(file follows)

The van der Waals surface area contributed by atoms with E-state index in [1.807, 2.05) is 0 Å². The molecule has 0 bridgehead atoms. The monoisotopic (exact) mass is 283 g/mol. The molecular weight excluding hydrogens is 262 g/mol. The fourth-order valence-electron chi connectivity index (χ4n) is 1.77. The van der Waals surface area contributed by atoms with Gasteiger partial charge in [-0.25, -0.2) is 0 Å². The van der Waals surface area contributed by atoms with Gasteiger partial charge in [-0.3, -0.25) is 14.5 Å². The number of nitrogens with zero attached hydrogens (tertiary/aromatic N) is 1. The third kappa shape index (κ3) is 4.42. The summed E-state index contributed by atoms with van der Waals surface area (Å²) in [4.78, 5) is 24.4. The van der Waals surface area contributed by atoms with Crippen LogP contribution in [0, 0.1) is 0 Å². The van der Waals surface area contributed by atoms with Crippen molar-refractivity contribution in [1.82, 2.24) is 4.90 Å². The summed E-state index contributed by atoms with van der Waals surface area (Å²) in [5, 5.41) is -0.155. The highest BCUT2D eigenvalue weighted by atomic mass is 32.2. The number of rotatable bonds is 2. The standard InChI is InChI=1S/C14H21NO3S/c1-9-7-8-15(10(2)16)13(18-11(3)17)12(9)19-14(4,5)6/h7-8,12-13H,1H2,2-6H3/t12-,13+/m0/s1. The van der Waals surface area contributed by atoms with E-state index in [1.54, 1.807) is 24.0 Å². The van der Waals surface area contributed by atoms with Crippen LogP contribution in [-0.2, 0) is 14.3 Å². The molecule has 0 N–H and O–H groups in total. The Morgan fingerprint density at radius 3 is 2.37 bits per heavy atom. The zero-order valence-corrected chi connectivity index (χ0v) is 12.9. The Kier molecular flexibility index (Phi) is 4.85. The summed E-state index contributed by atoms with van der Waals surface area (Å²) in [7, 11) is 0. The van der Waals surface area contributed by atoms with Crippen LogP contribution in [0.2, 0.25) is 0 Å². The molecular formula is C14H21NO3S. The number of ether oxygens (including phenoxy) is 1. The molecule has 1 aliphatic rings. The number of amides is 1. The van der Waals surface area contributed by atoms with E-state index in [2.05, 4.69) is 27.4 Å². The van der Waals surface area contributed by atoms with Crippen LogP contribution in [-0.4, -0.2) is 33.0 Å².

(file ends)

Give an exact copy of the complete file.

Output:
The van der Waals surface area contributed by atoms with E-state index in [1.807, 2.05) is 0 Å². The molecule has 0 bridgehead atoms. The monoisotopic (exact) mass is 283 g/mol. The molecular weight excluding hydrogens is 262 g/mol. The fourth-order valence-electron chi connectivity index (χ4n) is 1.77. The van der Waals surface area contributed by atoms with Gasteiger partial charge in [-0.25, -0.2) is 0 Å². The van der Waals surface area contributed by atoms with Gasteiger partial charge in [-0.3, -0.25) is 14.5 Å². The number of nitrogens with zero attached hydrogens (tertiary/aromatic N) is 1. The third kappa shape index (κ3) is 4.42. The summed E-state index contributed by atoms with van der Waals surface area (Å²) in [4.78, 5) is 24.4. The van der Waals surface area contributed by atoms with Crippen LogP contribution in [0, 0.1) is 0 Å². The van der Waals surface area contributed by atoms with Crippen molar-refractivity contribution in [1.82, 2.24) is 4.90 Å². The summed E-state index contributed by atoms with van der Waals surface area (Å²) in [5, 5.41) is -0.155. The highest BCUT2D eigenvalue weighted by atomic mass is 32.2. The number of rotatable bonds is 2. The standard InChI is InChI=1S/C14H21NO3S/c1-9-7-8-15(10(2)16)13(18-11(3)17)12(9)19-14(4,5)6/h7-8,12-13H,1H2,2-6H3/t12-,13+/m0/s1. The van der Waals surface area contributed by atoms with E-state index in [1.54, 1.807) is 24.0 Å². The van der Waals surface area contributed by atoms with Crippen LogP contribution in [-0.2, 0) is 14.3 Å². The molecule has 0 N–H and O–H groups in total. The Morgan fingerprint density at radius 3 is 2.37 bits per heavy atom. The zero-order valence-corrected chi connectivity index (χ0v) is 12.9. The Kier molecular flexibility index (Phi) is 4.85. The summed E-state index contributed by atoms with van der Waals surface area (Å²) in [7, 11) is 0. The van der Waals surface area contributed by atoms with Crippen LogP contribution in [0.2, 0.25) is 0 Å². The molecular formula is C14H21NO3S. The number of ether oxygens (including phenoxy) is 1. The molecule has 1 aliphatic rings. The number of amides is 1. The van der Waals surface area contributed by atoms with E-state index in [2.05, 4.69) is 27.4 Å². The van der Waals surface area contributed by atoms with Crippen LogP contribution in [-0.4, -0.2) is 33.0 Å².